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Thursday, August 02, 2007

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Seth Familian

I completely agree, dret! Sony's business model is totally flawed--as is it's insistence upon only allowing heavily DRM-ed content onto its Reader device. I have no problem with Sony selling books (at a reasonable price) for the reader, but to not enable readers to easily read other PDFs and other documents on the Reader is pure business folly. It's tantamount to Apple ONLY allowing AAC files to be played on the iPod, and not using mp3 accessibility as a gateway into more sales on the iTunes Music Store.

Jason

Seth,

Your comment "as is it's insistence upon only allowing heavily DRM-ed content onto its Reader device." is inaccurate in the same way it would be inaccurage to say iPod's can't play mp3 files.

If you did any research at all before posting, you'd know it can read txt, and rtf files,
and it is possible to convert files to the native format with out DRM from other formats.

Unprotected PDFs are in fact supported but it's not a good device for that(as there is no good way to display things designed for much larger displays on something that small). However there store does only sell heavily DRM'd material. But to blame Sony completely for this is ridiculous. I'm sure the book industry reacts similar to the RIAA as far as the concept of selling unprotected material.

Or do you also accuse Adobe as being ridiculous for having a DRM'd PDF format as well?

dret

seth & jason: i am sure seth is aware of the fact that the reader supports txt and rtf and pdf. the question is more: how usable is that and how much can you attract customers by offering real usability and flexibility, not just some item on a spec check list.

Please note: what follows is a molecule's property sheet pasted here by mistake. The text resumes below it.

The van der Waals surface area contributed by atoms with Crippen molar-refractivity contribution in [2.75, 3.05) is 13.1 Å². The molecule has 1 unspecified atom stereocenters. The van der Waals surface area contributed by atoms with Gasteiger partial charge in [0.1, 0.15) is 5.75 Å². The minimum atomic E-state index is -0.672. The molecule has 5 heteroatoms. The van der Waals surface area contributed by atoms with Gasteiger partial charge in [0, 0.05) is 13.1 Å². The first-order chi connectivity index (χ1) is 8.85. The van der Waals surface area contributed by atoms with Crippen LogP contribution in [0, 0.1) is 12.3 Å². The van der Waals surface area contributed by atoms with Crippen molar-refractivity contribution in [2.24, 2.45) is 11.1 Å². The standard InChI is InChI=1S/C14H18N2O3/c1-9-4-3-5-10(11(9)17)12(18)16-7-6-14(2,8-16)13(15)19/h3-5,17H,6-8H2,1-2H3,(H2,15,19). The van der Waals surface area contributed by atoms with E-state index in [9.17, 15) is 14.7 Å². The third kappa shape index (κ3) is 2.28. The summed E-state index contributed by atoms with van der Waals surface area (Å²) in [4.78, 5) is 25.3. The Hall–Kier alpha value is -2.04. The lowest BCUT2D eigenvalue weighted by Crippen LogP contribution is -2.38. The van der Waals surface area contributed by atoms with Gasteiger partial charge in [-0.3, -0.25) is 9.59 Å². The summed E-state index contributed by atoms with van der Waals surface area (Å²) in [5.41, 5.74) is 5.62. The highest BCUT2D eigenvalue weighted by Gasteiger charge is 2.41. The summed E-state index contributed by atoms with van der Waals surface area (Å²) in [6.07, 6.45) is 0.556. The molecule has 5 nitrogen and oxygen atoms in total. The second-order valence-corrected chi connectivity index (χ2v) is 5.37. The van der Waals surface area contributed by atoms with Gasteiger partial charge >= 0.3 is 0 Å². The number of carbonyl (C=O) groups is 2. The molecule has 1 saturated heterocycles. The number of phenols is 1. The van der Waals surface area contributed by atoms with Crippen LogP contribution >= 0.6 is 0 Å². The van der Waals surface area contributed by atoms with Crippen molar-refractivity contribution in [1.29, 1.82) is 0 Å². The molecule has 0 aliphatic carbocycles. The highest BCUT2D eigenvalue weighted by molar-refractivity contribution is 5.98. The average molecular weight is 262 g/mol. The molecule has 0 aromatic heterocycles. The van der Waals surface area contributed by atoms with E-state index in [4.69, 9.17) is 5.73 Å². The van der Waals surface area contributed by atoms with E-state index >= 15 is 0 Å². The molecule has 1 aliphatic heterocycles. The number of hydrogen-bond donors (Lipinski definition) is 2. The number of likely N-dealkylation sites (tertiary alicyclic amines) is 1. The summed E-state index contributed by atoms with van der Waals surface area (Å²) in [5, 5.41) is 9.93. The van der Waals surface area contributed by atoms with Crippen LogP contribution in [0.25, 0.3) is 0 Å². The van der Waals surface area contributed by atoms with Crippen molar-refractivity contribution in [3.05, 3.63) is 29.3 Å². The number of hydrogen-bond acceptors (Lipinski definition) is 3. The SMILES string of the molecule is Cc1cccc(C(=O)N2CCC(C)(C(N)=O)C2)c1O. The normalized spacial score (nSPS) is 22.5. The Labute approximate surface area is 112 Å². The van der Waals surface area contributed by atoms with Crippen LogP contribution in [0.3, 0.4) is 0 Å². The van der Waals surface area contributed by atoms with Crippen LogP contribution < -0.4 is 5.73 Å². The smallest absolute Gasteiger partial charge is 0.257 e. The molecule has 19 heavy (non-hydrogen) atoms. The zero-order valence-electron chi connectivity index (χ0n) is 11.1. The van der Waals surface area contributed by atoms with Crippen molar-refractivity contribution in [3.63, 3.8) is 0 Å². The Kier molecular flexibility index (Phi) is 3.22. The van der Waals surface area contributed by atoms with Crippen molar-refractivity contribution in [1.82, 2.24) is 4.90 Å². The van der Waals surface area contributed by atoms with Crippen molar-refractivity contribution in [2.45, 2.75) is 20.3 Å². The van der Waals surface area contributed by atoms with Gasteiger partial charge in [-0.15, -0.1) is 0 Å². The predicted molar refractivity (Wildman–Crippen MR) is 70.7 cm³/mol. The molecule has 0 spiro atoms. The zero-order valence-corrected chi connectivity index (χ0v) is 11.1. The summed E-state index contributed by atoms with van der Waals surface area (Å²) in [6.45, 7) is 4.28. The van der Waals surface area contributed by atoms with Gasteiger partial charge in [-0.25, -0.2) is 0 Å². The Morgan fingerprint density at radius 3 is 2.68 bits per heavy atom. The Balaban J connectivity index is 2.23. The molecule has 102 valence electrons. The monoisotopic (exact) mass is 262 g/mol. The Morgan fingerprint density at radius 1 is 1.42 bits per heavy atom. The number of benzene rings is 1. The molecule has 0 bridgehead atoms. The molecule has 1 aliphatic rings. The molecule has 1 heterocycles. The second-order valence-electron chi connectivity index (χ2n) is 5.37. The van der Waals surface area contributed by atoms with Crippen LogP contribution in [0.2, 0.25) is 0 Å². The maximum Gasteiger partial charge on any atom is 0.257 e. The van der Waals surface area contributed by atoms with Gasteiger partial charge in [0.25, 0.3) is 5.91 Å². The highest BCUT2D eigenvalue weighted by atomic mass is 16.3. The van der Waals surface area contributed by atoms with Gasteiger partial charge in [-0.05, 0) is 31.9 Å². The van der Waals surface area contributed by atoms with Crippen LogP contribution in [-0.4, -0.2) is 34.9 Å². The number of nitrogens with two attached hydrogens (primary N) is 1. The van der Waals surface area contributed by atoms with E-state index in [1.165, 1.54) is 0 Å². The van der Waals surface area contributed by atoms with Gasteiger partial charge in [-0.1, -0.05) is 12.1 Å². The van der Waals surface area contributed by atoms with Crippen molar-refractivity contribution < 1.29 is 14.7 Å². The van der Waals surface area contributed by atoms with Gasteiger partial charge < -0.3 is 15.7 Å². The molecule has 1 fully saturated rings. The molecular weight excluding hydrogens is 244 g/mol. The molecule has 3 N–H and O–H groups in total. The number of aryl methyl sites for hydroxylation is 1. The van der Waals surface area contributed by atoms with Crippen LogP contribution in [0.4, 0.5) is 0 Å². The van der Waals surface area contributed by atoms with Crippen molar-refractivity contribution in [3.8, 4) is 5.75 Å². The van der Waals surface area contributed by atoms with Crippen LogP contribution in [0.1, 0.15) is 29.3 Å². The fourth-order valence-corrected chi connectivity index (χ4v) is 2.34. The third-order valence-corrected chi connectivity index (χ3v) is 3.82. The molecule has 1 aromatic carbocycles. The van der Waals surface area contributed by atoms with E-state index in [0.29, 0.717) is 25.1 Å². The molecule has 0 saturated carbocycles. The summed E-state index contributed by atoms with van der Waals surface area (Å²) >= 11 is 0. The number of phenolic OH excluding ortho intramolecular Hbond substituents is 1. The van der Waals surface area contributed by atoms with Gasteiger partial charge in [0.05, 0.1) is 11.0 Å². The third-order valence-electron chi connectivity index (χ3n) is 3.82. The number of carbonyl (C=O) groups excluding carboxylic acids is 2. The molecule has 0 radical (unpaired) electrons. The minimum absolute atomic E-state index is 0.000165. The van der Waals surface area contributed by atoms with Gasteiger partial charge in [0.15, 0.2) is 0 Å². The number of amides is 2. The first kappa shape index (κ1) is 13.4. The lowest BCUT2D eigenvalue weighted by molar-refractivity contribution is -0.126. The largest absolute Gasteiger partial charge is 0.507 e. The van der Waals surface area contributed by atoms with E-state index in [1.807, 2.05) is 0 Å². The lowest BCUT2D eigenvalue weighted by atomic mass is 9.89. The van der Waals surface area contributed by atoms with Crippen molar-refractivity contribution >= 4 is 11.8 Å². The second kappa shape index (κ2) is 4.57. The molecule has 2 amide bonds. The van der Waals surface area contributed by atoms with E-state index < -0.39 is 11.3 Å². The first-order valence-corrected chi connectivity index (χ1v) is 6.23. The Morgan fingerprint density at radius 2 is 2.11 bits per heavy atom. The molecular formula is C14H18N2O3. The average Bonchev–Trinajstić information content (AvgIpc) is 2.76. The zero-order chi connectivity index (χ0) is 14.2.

regarding the possibility to convert to the native format: it is a proprietary and closed format, and i know there is this weird http://prslabs.com/ web site, which has been around for a while now and even though i signed up repeatedly, nothing happens. to me this looks like a very thinly disguised attempt of sony to make their format appear a little less proprietary. http://wiki.mobileread.com/wiki/Sony_Portable_Reader lists a number of 3rd party tools, though, i have to check these out myself.

my major complaint (as with apple's "go itunes or go home") approach is that the only way to manage content on the device is using the sony connect software, which has a very broken interface design. apple and sony are very much in line regarding their strategy, only apple has been smart enough to trade not-so-popular format for a more popular format to avoid the obvious disadvantages of robbing customers of their fair use rights. apple is a bit smarter than sony, but they still follow the good old "herd you customers in a walled garden" approach (in particular with their new iphone, which is a full fledged unix device that as its only interface to the outside world has web/email and itunes. how weird is that?).

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